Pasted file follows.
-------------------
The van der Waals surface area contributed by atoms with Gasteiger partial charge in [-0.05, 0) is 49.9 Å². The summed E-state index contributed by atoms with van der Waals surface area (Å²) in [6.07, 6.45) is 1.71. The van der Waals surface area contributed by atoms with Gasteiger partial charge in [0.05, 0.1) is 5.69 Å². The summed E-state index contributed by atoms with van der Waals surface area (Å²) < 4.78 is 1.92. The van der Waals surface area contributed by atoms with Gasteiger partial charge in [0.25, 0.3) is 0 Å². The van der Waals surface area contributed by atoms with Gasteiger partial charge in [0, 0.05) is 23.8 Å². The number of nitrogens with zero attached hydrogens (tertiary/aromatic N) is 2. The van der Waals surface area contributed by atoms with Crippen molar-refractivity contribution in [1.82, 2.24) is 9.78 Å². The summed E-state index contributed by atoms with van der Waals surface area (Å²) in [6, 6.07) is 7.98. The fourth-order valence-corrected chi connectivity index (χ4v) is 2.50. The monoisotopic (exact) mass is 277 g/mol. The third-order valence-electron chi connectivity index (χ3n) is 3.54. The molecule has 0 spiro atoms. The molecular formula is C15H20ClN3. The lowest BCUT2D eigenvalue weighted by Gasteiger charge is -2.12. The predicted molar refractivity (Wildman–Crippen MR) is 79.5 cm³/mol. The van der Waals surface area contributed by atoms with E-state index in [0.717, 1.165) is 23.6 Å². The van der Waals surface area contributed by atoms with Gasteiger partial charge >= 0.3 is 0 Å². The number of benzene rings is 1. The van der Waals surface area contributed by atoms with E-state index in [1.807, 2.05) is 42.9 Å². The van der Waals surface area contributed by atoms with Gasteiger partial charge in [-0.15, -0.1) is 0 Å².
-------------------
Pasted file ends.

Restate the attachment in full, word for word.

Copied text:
The van der Waals surface area contributed by atoms with Gasteiger partial charge in [-0.05, 0) is 49.9 Å². The summed E-state index contributed by atoms with van der Waals surface area (Å²) in [6.07, 6.45) is 1.71. The van der Waals surface area contributed by atoms with Gasteiger partial charge in [0.05, 0.1) is 5.69 Å². The summed E-state index contributed by atoms with van der Waals surface area (Å²) < 4.78 is 1.92. The van der Waals surface area contributed by atoms with Gasteiger partial charge in [0.25, 0.3) is 0 Å². The van der Waals surface area contributed by atoms with Gasteiger partial charge in [0, 0.05) is 23.8 Å². The number of nitrogens with zero attached hydrogens (tertiary/aromatic N) is 2. The van der Waals surface area contributed by atoms with Crippen molar-refractivity contribution in [1.82, 2.24) is 9.78 Å². The summed E-state index contributed by atoms with van der Waals surface area (Å²) in [6, 6.07) is 7.98. The fourth-order valence-corrected chi connectivity index (χ4v) is 2.50. The monoisotopic (exact) mass is 277 g/mol. The third-order valence-electron chi connectivity index (χ3n) is 3.54. The molecule has 0 spiro atoms. The molecular formula is C15H20ClN3. The lowest BCUT2D eigenvalue weighted by Gasteiger charge is -2.12. The predicted molar refractivity (Wildman–Crippen MR) is 79.5 cm³/mol. The van der Waals surface area contributed by atoms with E-state index in [0.717, 1.165) is 23.6 Å². The van der Waals surface area contributed by atoms with Gasteiger partial charge >= 0.3 is 0 Å². The number of benzene rings is 1. The van der Waals surface area contributed by atoms with E-state index in [1.807, 2.05) is 42.9 Å². The van der Waals surface area contributed by atoms with Gasteiger partial charge in [-0.15, -0.1) is 0 Å².